3. To satisfy the more “devoloped” we gave non-mandatory homework where they could read a more developed explanation of the lesson. We used “Catholic and Christian” by Shreck as the usual resource in this regard but sometimes referenced some web sites. When I say “developed” I mean those whose experience in Catholicism was deeper and longer and usually applied to those who had been coming to Mass for years with their spouse and family. The homework was not mandatory because for those whose experience was less it was sometimes overwhelming and discouraging.

  4. We did not emphasize social teaching and the application of a Catholic way of life until after Easter Vigil. The reason is it is easy to grasp these if one is living a sacramental life and one has benefit of the graces of the sacraments.

  5. Finally, this post by jmcrae is priceless and shouldn’t be forgotten: “Nope - you’ll make different mistakes. It’s okay, though. You won’t find out about them until you read about them on CAF. The first thing the RCIA participant needs to do is learn to forgive his RCIA team for all of the mistakes they will make during the period of his formation. I look at our RCIA (which is pretty good to excellent, compared to most) and thank God that He’s in charge, because if not, most of those poor people would be in big trouble. But somehow, God makes up for what we lack, and they manage to come through with a reasonable understanding of the Catholic faith, in spite of the gaping flaws in the process.”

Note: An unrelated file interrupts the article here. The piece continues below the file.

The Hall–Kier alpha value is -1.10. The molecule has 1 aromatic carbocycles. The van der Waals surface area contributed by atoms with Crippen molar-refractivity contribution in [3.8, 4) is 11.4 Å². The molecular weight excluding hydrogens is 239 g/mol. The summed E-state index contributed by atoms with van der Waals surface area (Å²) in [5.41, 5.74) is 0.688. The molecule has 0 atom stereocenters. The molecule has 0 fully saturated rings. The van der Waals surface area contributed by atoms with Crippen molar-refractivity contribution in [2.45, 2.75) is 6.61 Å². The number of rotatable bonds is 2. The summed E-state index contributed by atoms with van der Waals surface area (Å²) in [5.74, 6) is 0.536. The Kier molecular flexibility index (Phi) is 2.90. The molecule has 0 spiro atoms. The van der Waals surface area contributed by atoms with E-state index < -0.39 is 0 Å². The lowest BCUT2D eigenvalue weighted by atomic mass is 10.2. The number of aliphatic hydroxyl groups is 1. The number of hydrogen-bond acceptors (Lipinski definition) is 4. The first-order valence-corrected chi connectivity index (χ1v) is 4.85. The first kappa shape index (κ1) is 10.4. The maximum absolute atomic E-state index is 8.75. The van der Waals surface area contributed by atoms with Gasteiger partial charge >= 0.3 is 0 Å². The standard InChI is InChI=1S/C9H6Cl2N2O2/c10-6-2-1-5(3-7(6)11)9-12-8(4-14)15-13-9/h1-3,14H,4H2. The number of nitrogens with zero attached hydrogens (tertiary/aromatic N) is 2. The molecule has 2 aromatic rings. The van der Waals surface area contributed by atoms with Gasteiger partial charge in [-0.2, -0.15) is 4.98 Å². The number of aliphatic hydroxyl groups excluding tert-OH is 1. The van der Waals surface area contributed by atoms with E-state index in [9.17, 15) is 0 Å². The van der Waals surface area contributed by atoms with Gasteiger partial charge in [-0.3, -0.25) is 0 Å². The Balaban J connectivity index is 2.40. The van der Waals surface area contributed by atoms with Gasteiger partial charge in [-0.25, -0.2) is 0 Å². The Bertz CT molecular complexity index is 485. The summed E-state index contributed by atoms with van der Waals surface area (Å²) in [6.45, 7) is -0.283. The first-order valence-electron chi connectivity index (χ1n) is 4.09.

I am also new at this. I don’t want to critisize anything until I’ve experienced the whole year. I do wish they would dialogue with the candidates more. it seems someones always talking and they just sit there. It would be better to get feedback on what their thinking. For no I just keep quiet unless they ask me to do a presentation on something.

If you can’t get a Catechism class going, the next best thing would be to do a mini-Catechesis at some point during each BOW, based on the Scripture readings of the day.

This is reasonably simple to do - just take the “key verse” that points to a doctrine, and mention or point out that this verse reminds us that - whatever it reminds us of.

For example, after reading this week’s Gospel reading you could mention to the participants that one of the titles of our Pope is “servant of the servants of God” and that this is because he is the successor of these same Apostles. This wouldn’t take very long to do, and would naturally generate the sort of questions that would allow you to lead them to a deeper understanding of Apostolic succession and the role of the Pope in the Church.

In your case, it may take some creativity, but it is definitely do-able, I think.

“This is the problem. What parish has RCIA twice a week? Often, the BOW gets priority over the catechesis, and what you end up with is a bunch of poorly catechized catechumens who are great at telling you how the scriptures make them feel but don’t know that the pope is the successor to St. Peter. I think we’ve got it backwards.”